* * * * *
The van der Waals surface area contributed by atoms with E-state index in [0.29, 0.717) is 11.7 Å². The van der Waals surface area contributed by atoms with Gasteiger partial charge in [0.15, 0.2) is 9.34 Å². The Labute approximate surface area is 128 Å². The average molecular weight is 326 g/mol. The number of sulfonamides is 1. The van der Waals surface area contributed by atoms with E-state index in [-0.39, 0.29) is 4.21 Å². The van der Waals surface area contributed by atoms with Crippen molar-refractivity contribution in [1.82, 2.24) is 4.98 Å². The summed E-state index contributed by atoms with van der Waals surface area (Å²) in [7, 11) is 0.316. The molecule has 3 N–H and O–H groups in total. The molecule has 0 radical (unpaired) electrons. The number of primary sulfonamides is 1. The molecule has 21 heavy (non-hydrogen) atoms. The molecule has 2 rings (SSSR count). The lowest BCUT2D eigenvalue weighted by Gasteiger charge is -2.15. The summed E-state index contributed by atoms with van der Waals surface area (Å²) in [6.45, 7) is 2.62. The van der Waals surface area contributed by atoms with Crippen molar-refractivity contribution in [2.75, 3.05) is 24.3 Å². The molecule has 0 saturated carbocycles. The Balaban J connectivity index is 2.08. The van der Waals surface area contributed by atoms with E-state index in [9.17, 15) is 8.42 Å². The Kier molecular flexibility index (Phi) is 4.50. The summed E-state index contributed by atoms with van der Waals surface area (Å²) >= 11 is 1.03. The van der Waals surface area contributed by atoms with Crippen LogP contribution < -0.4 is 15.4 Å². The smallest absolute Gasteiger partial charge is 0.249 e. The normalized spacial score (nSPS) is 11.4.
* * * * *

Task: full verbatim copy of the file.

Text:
The van der Waals surface area contributed by atoms with E-state index in [0.29, 0.717) is 11.7 Å². The van der Waals surface area contributed by atoms with Gasteiger partial charge in [0.15, 0.2) is 9.34 Å². The Labute approximate surface area is 128 Å². The average molecular weight is 326 g/mol. The number of sulfonamides is 1. The van der Waals surface area contributed by atoms with E-state index in [-0.39, 0.29) is 4.21 Å². The van der Waals surface area contributed by atoms with Crippen molar-refractivity contribution in [1.82, 2.24) is 4.98 Å². The summed E-state index contributed by atoms with van der Waals surface area (Å²) in [7, 11) is 0.316. The molecule has 3 N–H and O–H groups in total. The molecule has 0 radical (unpaired) electrons. The number of primary sulfonamides is 1. The molecule has 21 heavy (non-hydrogen) atoms. The molecule has 2 rings (SSSR count). The lowest BCUT2D eigenvalue weighted by Gasteiger charge is -2.15. The summed E-state index contributed by atoms with van der Waals surface area (Å²) in [6.45, 7) is 2.62. The van der Waals surface area contributed by atoms with Crippen molar-refractivity contribution in [2.75, 3.05) is 24.3 Å². The molecule has 0 saturated carbocycles. The Balaban J connectivity index is 2.08. The van der Waals surface area contributed by atoms with E-state index in [9.17, 15) is 8.42 Å². The Kier molecular flexibility index (Phi) is 4.50. The summed E-state index contributed by atoms with van der Waals surface area (Å²) >= 11 is 1.03. The van der Waals surface area contributed by atoms with Crippen LogP contribution < -0.4 is 15.4 Å². The smallest absolute Gasteiger partial charge is 0.249 e. The normalized spacial score (nSPS) is 11.4.